Papua New Guinea Country Report

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Lionel Illert (Hertie School)

Compared to global numbers of COVID-19 cases, Papua New Guinea has relatively been spared. As of May 26th, the country has not reported any coronavirus related deaths. This may have resulted from swift actions taken by the national government or restrictions on tourist and travel activities in the region. Only 8 confirmed cases have been reported since the onset of the global pandemic, with all infections resulting in recoveries.1 In a country of approximately 9 million, low rates of infection present an optimistic image of the country’s attempt to halt the spread of the virus. However, Papua New Guinea’s health infrastructure reveals that the country is unprepared to cope with a larger outbreak of the virus.

According to the World Poverty Clock by World Data Lab, roughly 30% of all Papua New Guineans live in extreme poverty.2 These statistics are alarming in a country that fails to meet basic medical requirements and often uses laundry detergent as a disinfectant in medical facilities.3 This figure is even more dramatic when considering the country has struggled with continuous outbreaks of dengue fever, malaria, drug-resistant tuberculosis, and a recent outbreak of polio. Of the 9 million people in Papua New Guinea, 600-700 of them are doctors, and only 3,000 hospital beds are available for those who can afford them.4 In November 2019, a new health minister, Jelta Wong, was appointed to fix the fractured and underdeveloped healthcare system by bringing basic health services to the public.

On March 20th, a few months after the new minister took office, the first confirmed case of COVID-19 was detected from a mining worker from Australia.5 An Emergency Response Plan of $13 million was budgeted to prepare and respond to the threat of COVID-196, including entry restrictions of travelers from China (specifically Wuhan) and other high-risk areas. Similarly, the land border with Indonesia was closed early on January 30th due to the threat of the virus.7 On March 24th, following the first reported infection, the national government headed by Prime Minister James Marape acted swiftly and announced a nationwide state of emergency.8 The initial announcement grounded all inbound and outbound flights and implemented restrictions on cruise ship operations and large gatherings. The government also declared that travelers who arrived before the lockdown were kept under surveillance and quarantined for 14 days.9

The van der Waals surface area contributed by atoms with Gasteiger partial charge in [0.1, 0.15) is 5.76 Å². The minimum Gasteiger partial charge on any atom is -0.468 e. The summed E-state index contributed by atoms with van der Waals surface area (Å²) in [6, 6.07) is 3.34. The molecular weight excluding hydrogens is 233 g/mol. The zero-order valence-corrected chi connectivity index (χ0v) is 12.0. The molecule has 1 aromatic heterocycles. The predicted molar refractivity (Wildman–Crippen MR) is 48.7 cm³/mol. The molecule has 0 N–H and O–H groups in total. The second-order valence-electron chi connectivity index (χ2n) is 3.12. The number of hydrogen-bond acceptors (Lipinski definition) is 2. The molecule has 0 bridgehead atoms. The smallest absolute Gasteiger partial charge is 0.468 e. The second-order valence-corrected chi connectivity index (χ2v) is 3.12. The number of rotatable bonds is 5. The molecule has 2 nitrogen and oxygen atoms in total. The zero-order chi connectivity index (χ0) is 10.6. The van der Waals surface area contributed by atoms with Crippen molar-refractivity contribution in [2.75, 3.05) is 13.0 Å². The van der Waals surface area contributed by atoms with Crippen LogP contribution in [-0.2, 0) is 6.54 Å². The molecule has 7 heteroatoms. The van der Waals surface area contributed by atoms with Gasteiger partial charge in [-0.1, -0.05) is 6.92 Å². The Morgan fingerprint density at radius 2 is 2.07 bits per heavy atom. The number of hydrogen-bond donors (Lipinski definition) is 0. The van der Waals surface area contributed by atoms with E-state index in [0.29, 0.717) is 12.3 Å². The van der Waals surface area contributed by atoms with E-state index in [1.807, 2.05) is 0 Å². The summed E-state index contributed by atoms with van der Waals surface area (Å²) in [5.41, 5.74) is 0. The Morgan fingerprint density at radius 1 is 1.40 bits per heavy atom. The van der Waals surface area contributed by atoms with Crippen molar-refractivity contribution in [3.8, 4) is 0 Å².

Misinformation is a major concern in the country, where witch hunts and torture remain commonplace.10 Papua New Guinea is also experiencing high rates of domestic violence against women, a practice likely to be exacerbated under the lockdown.11 The Police Commander David Manning announced that anyone spreading false or unofficial information about the virus or the infected online would be arrested and charged under cybercrime laws.12 The announcement came as discussions were held on online forums, in which the infected were blamed for the outbreak in the country.13 Another measure to facilitate public awareness and counter misinformation was the establishment of a toll-free number, to field questions from the public surrounding the virus and gather information regarding potential infections in rural areas.

While the government of Papua New Guinea has acted swiftly to combat the virus and current infections remain low, a close eye should be kept on the country for a potential larger outbreak. Although no new infections have been recorded since the end of April, the poor healthcare infrastructure, lack of safety equipment for hospital personnel, and rampant misinformation remain strong threats against the country’s response to the virus. Additionally, it’s uncertain whether new cases in rural and inaccessible regions can be detected and reported successfully.

  1. World Health Organization. May 26th, 2020. Covid-19 WHO Papua New Guinea.↩︎

  2. World Data Lab. May 26th, 2020. World Poverty Clock.↩︎

  3. Fainu, Kalolaine. April 10th, 2020. The Guardian.↩︎

  4. Fainu, Kalolaine. April 29th, 2020. The Guardian.↩︎

  5. Fainu, Kalolaine. April 29th, 2020. The Guardian.↩︎

  6. Radio New Zealand, Papua New Guinea. March 2nd, 2020. Radio New Zealand.↩︎

  7. Radio New Zealand, Papua New Guinea. January 30th, 2020. Radio New Zealand.↩︎

  8. Radio New Zealand, Papua New Guinea. March 23rd, 2020. Radio New Zealand.↩︎

  9. Radio New Zealand, Papua New Guinea. March 17th, 2020. Radio New Zealand.↩︎

  10. Staley, Roberta. March 30th, 2019. Post Magazine.↩︎

  11. Solomon, Ben C.. November 18th, 2018. New York Times.↩︎

  12. Loop Papua New Guinea. March 17th, 2020. Loop Papua New Guinea.↩︎

  13. Radio New Zealand, Papua New Guinea. April 9th, 2020. Radio New Zealand.↩︎